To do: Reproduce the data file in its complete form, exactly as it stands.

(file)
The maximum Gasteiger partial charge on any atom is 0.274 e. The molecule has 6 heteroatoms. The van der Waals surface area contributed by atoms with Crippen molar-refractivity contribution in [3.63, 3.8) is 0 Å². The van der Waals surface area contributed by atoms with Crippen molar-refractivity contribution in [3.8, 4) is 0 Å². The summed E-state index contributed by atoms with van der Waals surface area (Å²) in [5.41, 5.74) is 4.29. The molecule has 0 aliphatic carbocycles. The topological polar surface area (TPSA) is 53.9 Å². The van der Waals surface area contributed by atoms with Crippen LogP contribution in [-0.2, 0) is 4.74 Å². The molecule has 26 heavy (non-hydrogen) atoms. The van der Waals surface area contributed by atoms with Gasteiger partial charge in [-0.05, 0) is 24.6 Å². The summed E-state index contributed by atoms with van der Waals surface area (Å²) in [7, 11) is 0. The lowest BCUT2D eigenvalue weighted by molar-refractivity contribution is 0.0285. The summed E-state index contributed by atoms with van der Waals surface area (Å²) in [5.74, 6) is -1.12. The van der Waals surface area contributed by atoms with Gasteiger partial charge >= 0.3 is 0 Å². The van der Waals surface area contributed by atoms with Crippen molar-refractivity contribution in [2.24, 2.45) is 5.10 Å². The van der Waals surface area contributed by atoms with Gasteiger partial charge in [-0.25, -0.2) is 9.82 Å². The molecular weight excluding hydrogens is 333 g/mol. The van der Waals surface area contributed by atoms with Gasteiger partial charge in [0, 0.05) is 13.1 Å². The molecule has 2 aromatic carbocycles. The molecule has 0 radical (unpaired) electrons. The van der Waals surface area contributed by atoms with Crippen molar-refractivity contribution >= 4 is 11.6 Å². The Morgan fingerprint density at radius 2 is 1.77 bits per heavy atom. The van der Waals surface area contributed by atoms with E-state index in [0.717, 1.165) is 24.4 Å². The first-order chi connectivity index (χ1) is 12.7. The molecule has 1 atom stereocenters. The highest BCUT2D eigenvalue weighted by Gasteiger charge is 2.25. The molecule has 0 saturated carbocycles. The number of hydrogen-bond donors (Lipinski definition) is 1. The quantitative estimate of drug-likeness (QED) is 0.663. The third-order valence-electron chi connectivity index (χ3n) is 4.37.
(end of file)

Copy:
The maximum Gasteiger partial charge on any atom is 0.274 e. The molecule has 6 heteroatoms. The van der Waals surface area contributed by atoms with Crippen molar-refractivity contribution in [3.63, 3.8) is 0 Å². The van der Waals surface area contributed by atoms with Crippen molar-refractivity contribution in [3.8, 4) is 0 Å². The summed E-state index contributed by atoms with van der Waals surface area (Å²) in [5.41, 5.74) is 4.29. The molecule has 0 aliphatic carbocycles. The topological polar surface area (TPSA) is 53.9 Å². The van der Waals surface area contributed by atoms with Crippen LogP contribution in [-0.2, 0) is 4.74 Å². The molecule has 26 heavy (non-hydrogen) atoms. The van der Waals surface area contributed by atoms with Gasteiger partial charge in [-0.05, 0) is 24.6 Å². The summed E-state index contributed by atoms with van der Waals surface area (Å²) in [7, 11) is 0. The lowest BCUT2D eigenvalue weighted by molar-refractivity contribution is 0.0285. The summed E-state index contributed by atoms with van der Waals surface area (Å²) in [5.74, 6) is -1.12. The van der Waals surface area contributed by atoms with Gasteiger partial charge >= 0.3 is 0 Å². The van der Waals surface area contributed by atoms with Crippen molar-refractivity contribution in [2.24, 2.45) is 5.10 Å². The van der Waals surface area contributed by atoms with Gasteiger partial charge in [-0.25, -0.2) is 9.82 Å². The molecular weight excluding hydrogens is 333 g/mol. The van der Waals surface area contributed by atoms with Gasteiger partial charge in [0, 0.05) is 13.1 Å². The molecule has 2 aromatic carbocycles. The molecule has 0 radical (unpaired) electrons. The van der Waals surface area contributed by atoms with Crippen molar-refractivity contribution >= 4 is 11.6 Å². The Morgan fingerprint density at radius 2 is 1.77 bits per heavy atom. The van der Waals surface area contributed by atoms with E-state index in [0.717, 1.165) is 24.4 Å². The first-order chi connectivity index (χ1) is 12.7. The molecule has 1 atom stereocenters. The highest BCUT2D eigenvalue weighted by Gasteiger charge is 2.25. The molecule has 0 saturated carbocycles. The number of hydrogen-bond donors (Lipinski definition) is 1. The quantitative estimate of drug-likeness (QED) is 0.663. The third-order valence-electron chi connectivity index (χ3n) is 4.37.